Strategic planning is essential as the DFM expands to become the Department of Family Medicine and Community Health in July 2015. It’s also critical for navigating the rapidly changing local, statewide and national health care landscape.
In their presentations, Drs. deGruy and Baird encouraged participants to think beyond the circle of academic family medicine and engage the entire primary care team: advanced-practice providers, pharmacists, behavioral health specialists and medical assistants.
“We’re not just training family medicine physicians; we’re training the primary care workforce,” explained Dr. deGruy.
They also emphasized the importance of involving patients in all aspects of primary care, from visit length to clinic building design to strategies for delivering care in the community.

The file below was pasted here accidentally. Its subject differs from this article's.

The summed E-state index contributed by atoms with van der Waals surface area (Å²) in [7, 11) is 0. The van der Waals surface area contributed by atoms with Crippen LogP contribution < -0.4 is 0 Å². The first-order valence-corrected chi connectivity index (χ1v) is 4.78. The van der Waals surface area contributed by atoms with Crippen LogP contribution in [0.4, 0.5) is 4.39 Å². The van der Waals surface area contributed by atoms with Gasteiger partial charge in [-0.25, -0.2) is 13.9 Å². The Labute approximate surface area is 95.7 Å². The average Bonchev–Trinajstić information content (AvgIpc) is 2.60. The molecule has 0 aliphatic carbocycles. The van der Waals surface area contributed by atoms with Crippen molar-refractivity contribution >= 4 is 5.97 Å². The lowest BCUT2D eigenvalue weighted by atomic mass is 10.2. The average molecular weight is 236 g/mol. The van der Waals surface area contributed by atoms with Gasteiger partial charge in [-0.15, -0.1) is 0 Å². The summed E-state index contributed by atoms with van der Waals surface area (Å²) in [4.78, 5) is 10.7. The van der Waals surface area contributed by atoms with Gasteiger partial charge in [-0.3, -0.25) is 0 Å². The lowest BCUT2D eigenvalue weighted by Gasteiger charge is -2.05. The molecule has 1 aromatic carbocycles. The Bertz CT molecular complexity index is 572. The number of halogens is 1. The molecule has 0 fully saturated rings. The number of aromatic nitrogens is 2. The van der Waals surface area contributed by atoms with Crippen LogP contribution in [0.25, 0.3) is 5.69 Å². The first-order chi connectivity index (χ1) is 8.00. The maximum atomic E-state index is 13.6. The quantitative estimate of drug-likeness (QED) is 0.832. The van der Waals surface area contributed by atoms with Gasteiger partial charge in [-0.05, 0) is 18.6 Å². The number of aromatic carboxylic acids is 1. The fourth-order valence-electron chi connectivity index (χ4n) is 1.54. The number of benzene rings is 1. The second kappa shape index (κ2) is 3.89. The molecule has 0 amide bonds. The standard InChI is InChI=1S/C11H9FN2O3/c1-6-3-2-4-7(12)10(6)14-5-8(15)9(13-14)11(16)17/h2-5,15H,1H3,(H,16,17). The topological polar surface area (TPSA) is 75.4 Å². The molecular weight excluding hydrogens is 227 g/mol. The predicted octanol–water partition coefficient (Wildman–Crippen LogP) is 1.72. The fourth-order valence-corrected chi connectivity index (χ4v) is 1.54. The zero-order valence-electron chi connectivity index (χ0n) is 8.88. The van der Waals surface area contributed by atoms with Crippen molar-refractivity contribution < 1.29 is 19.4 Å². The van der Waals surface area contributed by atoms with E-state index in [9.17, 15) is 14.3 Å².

“We have to reach patients where they are,” remarked Dr. Baird.
Big Ideas and Important Steps
The rest of the afternoon was abuzz with participants brainstorming ideas in breakout sessions, and offering key questions to the presenters for comment.
“It was amazing to see all of the different members of the DFM coming together to think about the future of our department.”
—Beth Potter, MD
Each participant also identified the single best idea they hoped to see implemented as the strategic planning process unfolds.
In the coming months, the DFM will build on these ideas and others through opportunity conferences, action planning task forces, and a vision conference.
“It was amazing to see all of the different members of the DFM coming together to think about the future of our department,” recalled Beth Potter, MD, who is co-facilitating the strategic planning initiative.
“While we are calling this a strategic planning process, it is really a strategic doing process,” she continued. “We will continue to involve members throughout the department as we work together putting into action our shared vision for the DFM.”
For more updates, videos and follow ups, visit the DFM’s strategic planning page.
Published: April 2015